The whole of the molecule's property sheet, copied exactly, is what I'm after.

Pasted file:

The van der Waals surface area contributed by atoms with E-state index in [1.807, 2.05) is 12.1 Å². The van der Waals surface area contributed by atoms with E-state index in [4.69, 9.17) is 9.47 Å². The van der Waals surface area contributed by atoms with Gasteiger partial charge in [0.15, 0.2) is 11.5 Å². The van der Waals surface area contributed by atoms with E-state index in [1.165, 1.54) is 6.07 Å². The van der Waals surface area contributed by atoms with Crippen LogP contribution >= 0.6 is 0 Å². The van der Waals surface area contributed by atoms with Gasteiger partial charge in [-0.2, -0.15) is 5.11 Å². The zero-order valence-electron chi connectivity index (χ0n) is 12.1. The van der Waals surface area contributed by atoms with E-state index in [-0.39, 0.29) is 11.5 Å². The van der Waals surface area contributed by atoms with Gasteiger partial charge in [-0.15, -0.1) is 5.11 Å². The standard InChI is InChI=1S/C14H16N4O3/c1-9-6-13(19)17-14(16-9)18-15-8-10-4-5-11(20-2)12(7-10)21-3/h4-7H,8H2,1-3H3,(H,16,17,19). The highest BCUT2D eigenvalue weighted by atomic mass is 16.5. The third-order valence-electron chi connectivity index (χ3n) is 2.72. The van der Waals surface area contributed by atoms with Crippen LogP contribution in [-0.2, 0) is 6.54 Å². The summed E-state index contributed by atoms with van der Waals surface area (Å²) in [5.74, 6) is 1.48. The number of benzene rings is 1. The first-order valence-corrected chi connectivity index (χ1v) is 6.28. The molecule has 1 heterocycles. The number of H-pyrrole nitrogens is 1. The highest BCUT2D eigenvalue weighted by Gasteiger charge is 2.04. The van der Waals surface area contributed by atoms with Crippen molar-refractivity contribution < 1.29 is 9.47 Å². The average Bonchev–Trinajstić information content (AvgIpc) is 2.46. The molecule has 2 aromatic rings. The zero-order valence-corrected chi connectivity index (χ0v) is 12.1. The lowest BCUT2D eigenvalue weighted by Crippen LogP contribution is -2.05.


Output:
The van der Waals surface area contributed by atoms with E-state index in [1.807, 2.05) is 12.1 Å². The van der Waals surface area contributed by atoms with E-state index in [4.69, 9.17) is 9.47 Å². The van der Waals surface area contributed by atoms with Gasteiger partial charge in [0.15, 0.2) is 11.5 Å². The van der Waals surface area contributed by atoms with E-state index in [1.165, 1.54) is 6.07 Å². The van der Waals surface area contributed by atoms with Crippen LogP contribution >= 0.6 is 0 Å². The van der Waals surface area contributed by atoms with Gasteiger partial charge in [-0.2, -0.15) is 5.11 Å². The zero-order valence-electron chi connectivity index (χ0n) is 12.1. The van der Waals surface area contributed by atoms with E-state index in [-0.39, 0.29) is 11.5 Å². The van der Waals surface area contributed by atoms with Gasteiger partial charge in [-0.15, -0.1) is 5.11 Å². The standard InChI is InChI=1S/C14H16N4O3/c1-9-6-13(19)17-14(16-9)18-15-8-10-4-5-11(20-2)12(7-10)21-3/h4-7H,8H2,1-3H3,(H,16,17,19). The highest BCUT2D eigenvalue weighted by atomic mass is 16.5. The third-order valence-electron chi connectivity index (χ3n) is 2.72. The van der Waals surface area contributed by atoms with Crippen LogP contribution in [-0.2, 0) is 6.54 Å². The summed E-state index contributed by atoms with van der Waals surface area (Å²) in [5.74, 6) is 1.48. The number of benzene rings is 1. The first-order valence-corrected chi connectivity index (χ1v) is 6.28. The molecule has 1 heterocycles. The number of H-pyrrole nitrogens is 1. The highest BCUT2D eigenvalue weighted by Gasteiger charge is 2.04. The van der Waals surface area contributed by atoms with Crippen molar-refractivity contribution < 1.29 is 9.47 Å². The average Bonchev–Trinajstić information content (AvgIpc) is 2.46. The molecule has 2 aromatic rings. The zero-order valence-corrected chi connectivity index (χ0v) is 12.1. The lowest BCUT2D eigenvalue weighted by Crippen LogP contribution is -2.05.